The genuine ensalada is usually composed of tomatoes, lettuce, onions and olives and served without dressing – you pour on the aceite (oil) and vinagre yourself. A reluctance among Spaniards to make the tasty salads of which they are more than capable, remains a minor crime, exonerated only by what is arguably Spain’s greatest contribution to world cuisine: gazpacho. To be good, it must be made with virgin unrefined oil and can be drunk as a chilled soup, or simply as a beverage to accompany a meal of fried fish.

Patatas fritas fried in olive oil – like everything else – are usually good. The traditional way of fixing potatoes is patatas a lo pobre (potatoes poor man’s style) which is delicious but only for those who don’t mind large amounts of olive oil! An over-abundance of garlic in some dishes can also be a surprise for the unwary customer.

A gastronomic speciality is jamon serrano, or ‘mountain’ ham, frequently made in regions where cold winters and hot summers contribute to the curing process. These hams are salt-cured, not smoked. Serrano ham, if made from the native Iberian pig, which is fed on acorns, is called jamon iberico or pata negra, ‘black hoof.’ In my view, Iberican ham is one of seven wonders of the food world, far surpassing the Italian prosciutto. In rural Spain, they like  it on the pink, raw side, but Londoners prefer the more highly cured varieties. Ideally, Spanish ham should be sweet rather than salty.

A wide range of sausages is produced in Spain. Chorizo is probably the best known. Salchichon is a hard sausage similar to salami, lightly garlicky and studded with peppercorns. Salchicha is fresh pork sausage and sobrasada is a soft, spreadable sausage from Mallorca. Lomo embuchado is cured pork loin in sausage casing.

To accompany the aperitif (typically un fino) home-cured olives are taking over from the Seville Manzanilla green olives. These are usually cracked, but not stoned, slightly bitter, flavoured with garlic and lemon thyme, and kept in brine.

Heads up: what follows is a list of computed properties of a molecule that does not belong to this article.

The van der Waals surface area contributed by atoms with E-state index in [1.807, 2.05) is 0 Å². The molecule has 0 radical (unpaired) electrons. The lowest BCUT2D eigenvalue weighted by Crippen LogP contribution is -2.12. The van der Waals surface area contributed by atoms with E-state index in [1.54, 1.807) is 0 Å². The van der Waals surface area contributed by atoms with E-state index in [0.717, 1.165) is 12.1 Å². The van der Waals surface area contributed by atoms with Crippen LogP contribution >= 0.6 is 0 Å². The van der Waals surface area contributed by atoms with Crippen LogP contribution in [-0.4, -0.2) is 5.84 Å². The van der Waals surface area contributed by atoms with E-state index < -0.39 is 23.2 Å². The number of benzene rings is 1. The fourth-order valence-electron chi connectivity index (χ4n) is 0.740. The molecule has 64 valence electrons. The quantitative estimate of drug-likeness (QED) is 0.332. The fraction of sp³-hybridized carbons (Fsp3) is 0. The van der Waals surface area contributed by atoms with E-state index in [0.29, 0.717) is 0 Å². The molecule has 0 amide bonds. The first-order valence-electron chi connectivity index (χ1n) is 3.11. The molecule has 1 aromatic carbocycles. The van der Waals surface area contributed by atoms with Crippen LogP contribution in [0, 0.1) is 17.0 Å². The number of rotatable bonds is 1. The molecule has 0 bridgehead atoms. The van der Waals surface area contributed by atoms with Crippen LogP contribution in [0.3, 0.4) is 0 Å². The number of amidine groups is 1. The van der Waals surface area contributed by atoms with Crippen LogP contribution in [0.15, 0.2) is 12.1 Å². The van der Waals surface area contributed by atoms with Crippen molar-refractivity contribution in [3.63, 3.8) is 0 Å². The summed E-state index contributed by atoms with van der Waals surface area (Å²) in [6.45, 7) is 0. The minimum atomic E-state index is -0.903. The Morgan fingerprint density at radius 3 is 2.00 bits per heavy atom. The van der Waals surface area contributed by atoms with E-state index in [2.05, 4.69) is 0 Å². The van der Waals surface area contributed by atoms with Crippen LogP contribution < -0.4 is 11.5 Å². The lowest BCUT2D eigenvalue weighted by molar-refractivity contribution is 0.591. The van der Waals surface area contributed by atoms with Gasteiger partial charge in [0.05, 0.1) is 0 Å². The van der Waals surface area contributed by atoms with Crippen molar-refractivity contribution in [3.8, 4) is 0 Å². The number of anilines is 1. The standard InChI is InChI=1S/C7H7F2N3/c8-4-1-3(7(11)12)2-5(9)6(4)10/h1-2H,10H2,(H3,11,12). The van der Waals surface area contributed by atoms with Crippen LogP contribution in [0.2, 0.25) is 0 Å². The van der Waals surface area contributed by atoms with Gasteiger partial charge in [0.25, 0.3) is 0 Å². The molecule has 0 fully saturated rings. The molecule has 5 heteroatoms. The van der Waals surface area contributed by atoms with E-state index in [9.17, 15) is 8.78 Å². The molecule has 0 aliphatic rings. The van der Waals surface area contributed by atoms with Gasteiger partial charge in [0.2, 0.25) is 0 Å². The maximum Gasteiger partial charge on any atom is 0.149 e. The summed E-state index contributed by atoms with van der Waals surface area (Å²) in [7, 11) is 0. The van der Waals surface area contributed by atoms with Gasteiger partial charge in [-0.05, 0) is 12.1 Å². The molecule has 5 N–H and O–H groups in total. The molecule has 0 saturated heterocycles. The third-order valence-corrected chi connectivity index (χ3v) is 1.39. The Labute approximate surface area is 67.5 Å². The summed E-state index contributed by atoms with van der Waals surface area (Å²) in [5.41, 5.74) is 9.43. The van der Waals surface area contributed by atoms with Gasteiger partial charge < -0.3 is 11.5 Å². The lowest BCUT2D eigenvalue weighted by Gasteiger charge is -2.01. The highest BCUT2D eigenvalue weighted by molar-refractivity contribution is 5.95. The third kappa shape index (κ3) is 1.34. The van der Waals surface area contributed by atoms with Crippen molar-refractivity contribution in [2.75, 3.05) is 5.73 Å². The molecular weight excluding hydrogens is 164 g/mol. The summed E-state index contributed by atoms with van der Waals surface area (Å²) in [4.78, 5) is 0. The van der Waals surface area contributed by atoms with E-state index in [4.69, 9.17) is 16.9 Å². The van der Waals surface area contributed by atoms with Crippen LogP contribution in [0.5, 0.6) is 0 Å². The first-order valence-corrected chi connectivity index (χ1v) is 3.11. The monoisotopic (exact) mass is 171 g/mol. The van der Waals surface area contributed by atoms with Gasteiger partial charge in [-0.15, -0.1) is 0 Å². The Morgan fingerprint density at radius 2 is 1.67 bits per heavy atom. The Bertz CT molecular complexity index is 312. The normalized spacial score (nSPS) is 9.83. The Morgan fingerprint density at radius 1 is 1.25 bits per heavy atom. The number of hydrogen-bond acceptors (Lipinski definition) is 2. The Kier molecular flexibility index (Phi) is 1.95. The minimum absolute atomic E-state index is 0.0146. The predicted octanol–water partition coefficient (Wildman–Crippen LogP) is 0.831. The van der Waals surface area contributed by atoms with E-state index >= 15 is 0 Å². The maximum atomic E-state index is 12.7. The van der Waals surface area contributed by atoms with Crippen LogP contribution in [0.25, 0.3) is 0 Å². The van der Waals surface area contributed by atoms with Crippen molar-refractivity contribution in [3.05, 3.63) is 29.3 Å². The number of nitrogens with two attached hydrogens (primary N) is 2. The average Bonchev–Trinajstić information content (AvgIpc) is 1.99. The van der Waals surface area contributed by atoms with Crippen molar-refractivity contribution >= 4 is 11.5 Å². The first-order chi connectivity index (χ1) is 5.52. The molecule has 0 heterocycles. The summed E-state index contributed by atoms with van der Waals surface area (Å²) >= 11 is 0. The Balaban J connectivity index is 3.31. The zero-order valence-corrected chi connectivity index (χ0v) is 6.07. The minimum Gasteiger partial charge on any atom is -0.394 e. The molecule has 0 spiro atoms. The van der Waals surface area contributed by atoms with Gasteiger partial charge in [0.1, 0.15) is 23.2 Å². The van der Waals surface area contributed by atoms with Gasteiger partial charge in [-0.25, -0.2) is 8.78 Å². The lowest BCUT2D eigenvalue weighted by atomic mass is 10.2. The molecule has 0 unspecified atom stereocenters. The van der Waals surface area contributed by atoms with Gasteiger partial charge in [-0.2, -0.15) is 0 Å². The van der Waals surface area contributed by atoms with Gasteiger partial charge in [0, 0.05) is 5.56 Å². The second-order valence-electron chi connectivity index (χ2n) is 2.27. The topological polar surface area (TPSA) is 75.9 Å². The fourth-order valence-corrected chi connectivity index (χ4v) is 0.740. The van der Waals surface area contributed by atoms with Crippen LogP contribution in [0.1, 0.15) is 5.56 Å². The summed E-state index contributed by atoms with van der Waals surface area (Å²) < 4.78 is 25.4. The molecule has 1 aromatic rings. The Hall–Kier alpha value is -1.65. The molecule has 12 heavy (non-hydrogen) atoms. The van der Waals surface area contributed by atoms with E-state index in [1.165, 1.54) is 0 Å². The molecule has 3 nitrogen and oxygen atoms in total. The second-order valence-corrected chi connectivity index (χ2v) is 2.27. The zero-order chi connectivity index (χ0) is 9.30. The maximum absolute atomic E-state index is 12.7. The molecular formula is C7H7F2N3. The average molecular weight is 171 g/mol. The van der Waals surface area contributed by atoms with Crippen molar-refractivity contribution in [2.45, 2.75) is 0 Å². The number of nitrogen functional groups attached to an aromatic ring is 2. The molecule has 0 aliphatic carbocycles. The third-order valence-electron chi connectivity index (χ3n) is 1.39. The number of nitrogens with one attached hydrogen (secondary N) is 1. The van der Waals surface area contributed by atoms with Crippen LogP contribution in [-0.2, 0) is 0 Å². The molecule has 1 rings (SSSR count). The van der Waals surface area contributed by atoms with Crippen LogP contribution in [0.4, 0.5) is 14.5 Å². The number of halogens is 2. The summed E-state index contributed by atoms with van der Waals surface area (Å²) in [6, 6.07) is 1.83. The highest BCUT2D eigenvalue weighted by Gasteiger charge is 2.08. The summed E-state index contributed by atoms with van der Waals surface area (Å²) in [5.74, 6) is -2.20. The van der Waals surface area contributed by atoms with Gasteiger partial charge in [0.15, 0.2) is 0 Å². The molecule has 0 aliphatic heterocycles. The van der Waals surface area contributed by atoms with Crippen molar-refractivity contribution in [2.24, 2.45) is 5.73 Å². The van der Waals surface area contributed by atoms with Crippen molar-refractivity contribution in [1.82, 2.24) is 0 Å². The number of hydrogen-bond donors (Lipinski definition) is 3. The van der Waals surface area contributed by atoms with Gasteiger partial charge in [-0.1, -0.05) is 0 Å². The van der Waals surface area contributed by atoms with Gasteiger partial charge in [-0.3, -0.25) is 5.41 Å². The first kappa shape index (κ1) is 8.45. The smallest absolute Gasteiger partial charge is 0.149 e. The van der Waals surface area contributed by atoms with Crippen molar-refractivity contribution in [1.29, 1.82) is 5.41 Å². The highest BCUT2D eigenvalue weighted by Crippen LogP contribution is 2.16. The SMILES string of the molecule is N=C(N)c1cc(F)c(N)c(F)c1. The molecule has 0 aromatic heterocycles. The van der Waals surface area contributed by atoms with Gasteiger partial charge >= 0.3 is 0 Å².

Rioja may be the most famous Spanish red wine but there are an infinite variety of classy tintos, blancos and rosados to enjoy that also have real soul. Montilla, produced in the area around Montilla-Moriles, is one of the world’s great wines. It is a perfect foil for shellfish, ham, nuts and tapa foods. If you can locate it on the wine list, you might try a local wine from the Granada region called alpujarreño or simply costa, a semi-sweet claret sold only from the keg. 

Be reminded of Cervantes’ literary example as you tuck in to your ‘ración’ (a large portion or serving) or media ración’ (a half portion) of the various tapas.  As Don Quixote sallied forth through Spain, sustained by visions of ‘glorious fame’ and a few roots and herbs or bits of dried fish, his pot-bellied squire, Sancho Panza, enjoyed stuffing himself on grilled rabbits, roast pigeon, goats’ milk cheese, and eggs and bacon. A particular favourite, especially when Sancho and Don Quixote had time to take a meal at an inn, was gazpacho manchego, a bread porridge made with cooked game (nothing like the gazpacho normally associated with Spain) and a ‘skinful’ of coarse but tasty Valdepenas wine.

Rather than tilt at windmills, accept that Spanish cuisine is down to earth. Despite the absence of Mediterranean sun or sea breeze, the food in London’s Spanish restaurants is assuredly good, even when the ambience sometimes drifts waywardly towards Mexico or hi-tec. Atmosphere is everything in Spain and the best bars and restaurants here have put enormous effort into creating their very personal identities. 

Timothy Foster